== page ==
“Snapchat’s major advantage is that it’s entirely rooted in the user behavior and values of a digitally native demographic, not in those of a demo who started using social media in college,” noted Topher Burns, group director, distribution strategy at Deep Focus. “It understands how they want to share and consume content, what they’re comfortable divulging, and how to appeal to their interests.”

While industry observers have been wowed by the timeline (see details below) on which Snapchat’s ascent has occurred, they still want to see more marketing tools. Here’s an agency wish list:
Marketing Moments


3. Marketing for the Year in Which We Actually Live
One major reason Snapchat is winning, and will continue to win, is its focus on video. The storytelling capabilities around how people create content on Snapchat is fantastic. There is so much room for creativity, and it reminds me far more of a space like YouTube than Twitter.

It’s also an especially interesting platform because the consumer attention it has is very deep. Snapchat hasn’t quite matured or “sold out” yet, but it’s boasting an enormous amount of daily active users.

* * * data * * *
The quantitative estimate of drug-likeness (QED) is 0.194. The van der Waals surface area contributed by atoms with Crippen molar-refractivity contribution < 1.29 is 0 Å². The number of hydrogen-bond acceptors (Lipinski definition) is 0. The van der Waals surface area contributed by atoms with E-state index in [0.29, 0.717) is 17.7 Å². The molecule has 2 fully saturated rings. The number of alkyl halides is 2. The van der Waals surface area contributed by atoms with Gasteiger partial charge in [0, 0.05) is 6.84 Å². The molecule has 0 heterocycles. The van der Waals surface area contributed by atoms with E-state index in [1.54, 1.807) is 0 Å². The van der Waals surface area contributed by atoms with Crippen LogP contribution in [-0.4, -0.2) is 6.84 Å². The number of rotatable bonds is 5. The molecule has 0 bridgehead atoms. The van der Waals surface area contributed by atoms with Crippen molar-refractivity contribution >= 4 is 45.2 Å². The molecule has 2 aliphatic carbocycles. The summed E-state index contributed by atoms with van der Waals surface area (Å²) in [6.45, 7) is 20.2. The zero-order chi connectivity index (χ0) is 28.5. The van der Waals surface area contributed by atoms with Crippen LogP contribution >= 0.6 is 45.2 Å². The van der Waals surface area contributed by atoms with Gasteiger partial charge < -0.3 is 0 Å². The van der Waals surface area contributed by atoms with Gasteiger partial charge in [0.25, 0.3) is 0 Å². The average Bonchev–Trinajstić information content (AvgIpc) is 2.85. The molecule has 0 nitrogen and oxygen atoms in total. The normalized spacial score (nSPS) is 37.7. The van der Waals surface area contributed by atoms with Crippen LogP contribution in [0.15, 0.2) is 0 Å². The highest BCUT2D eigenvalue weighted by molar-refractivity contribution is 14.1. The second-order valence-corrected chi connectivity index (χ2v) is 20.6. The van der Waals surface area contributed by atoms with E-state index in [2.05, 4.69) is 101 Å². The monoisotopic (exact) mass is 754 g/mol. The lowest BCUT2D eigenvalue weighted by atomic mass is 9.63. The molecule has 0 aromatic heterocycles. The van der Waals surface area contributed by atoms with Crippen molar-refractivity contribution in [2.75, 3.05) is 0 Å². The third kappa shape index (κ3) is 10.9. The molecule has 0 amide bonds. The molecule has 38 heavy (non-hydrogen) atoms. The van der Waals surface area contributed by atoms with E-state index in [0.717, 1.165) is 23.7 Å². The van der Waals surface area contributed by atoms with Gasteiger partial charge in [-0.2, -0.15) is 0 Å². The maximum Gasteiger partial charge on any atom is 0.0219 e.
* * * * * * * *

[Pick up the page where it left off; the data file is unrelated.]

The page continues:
As of last December, 36 percent of Americans aged 18-29 had an account, and they are now reporting 7 billion video views each day, rivaling Facebook. But while the platform is big and has lots of opportunity, it’s still quite young. We are just now starting to see the first signs of Snapchat aging up. It’s about to go through its first 20- to 40-year renaissance, and that is exciting. It’s a huge platform, but it still has a solid 24 to 36 months ahead of it that will be of great importance.

The point is this: See where consumer attention is going and follow it. Better yet, try to get out in front of it…& lead the way. As I notice Snapchat taking off, I’m putting more and more emphasis, time and resources into it. So many marketers act like they’re talking about attention, but they’re not. Impressions do not equate to attention. Understand the emerging markets, understand where your consumer is, and meet them there.

Don’t make them come to you—chances are they won’t.

4. Your Brand’s Message
Once you’re on board as to where your customers are…what’s your plan for messaging, modeling & creating a culture around your brand?

To do this, envision a roll of Velcro Tape:

  • The fuzzy side is your audience. Velcro
  • The loop side is your message
  • Think of how effective one Velcro loop is at holding the fuzzy side intact. Not too effective, right?
  • And it’s the same with your brand – with your message.
    • One message won’t do – you must create several looped hooks to retain the customer’s trust & interest. And they must all be consistent: consistent with your
      • brand, consistent
      • with your culture and consistent
      • with your call to action
      • and what you can do for your client that no one else can do!